On my way to Vermont to pick up my final study, I flew on a plane that was bringing one of our fallen soldiers home to his final resting place. I don’t know a lot about the military, so I was surprised when the flight attendant asked all of the passengers to remain seated so that a fellow passenger and soldier could exit the plane first in order to accompany his fallen comrade. Whether I agree with the war or not, I am comforted by the idea that our soldier isn’t just being shipped home, he or she is being respectfully brought home.
The flight was late and making my connection was going to be really tight, but all of that meant nothing. In fact, I felt honored to be on the flight, like I was part of something very important. What, I wasn’t sure, but it felt big. Regardless of anyone’s faith, politics, nationality and even sexual orientation, for a brief moment, we were all in solidarity, proud, honored and humbled. Then I thought of the family waiting for their child to come home for the last time. My heart broke. I prayed for the family, the fallen soldier and his companion and then I prayed that we all would treat every soldier as if he or she were our own child. If every man and woman (yes, every politician) did that, maybe we’d approach things differently.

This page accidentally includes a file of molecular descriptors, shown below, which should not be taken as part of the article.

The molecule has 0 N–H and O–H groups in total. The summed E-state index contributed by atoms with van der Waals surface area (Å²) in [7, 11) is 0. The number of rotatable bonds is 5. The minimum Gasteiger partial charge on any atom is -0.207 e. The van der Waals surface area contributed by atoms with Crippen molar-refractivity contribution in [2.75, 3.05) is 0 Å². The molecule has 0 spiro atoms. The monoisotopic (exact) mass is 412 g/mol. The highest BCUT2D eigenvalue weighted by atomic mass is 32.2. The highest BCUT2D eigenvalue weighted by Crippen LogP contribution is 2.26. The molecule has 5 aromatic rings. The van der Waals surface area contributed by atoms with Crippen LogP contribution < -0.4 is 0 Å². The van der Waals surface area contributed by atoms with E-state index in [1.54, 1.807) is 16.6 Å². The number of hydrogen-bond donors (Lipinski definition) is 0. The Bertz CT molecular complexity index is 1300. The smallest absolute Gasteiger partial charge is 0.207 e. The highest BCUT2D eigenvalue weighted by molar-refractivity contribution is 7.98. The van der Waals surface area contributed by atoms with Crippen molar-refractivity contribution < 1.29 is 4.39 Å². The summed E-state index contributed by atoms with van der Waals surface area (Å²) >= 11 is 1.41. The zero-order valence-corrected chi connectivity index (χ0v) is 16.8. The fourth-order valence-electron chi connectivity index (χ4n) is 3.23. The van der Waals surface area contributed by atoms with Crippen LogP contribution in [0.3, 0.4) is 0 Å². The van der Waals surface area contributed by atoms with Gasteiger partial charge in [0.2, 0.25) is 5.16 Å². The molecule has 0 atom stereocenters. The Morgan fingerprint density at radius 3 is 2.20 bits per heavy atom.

I’m not one who thinks I have all the answers. I don’t. I have even been guilty of being a bit too Pollyanna on occasion. But I do believe if we all just stopped for one second, shut our pie holes and saw the beauty in each other’s differences, we’d be in a hell of a lot better shape than we are now. Can we just drop the whole idea of needing to be right? Can we, just for a moment, remember that any person we are against is someone’s child? If we could remember that, there would be no war or dead soldiers who need to be accompanied home. I know it’s idealistic to think a truly peaceful world is possible, but until it is… let’s do our best to take care of each other, love each other, and treat each other with respect.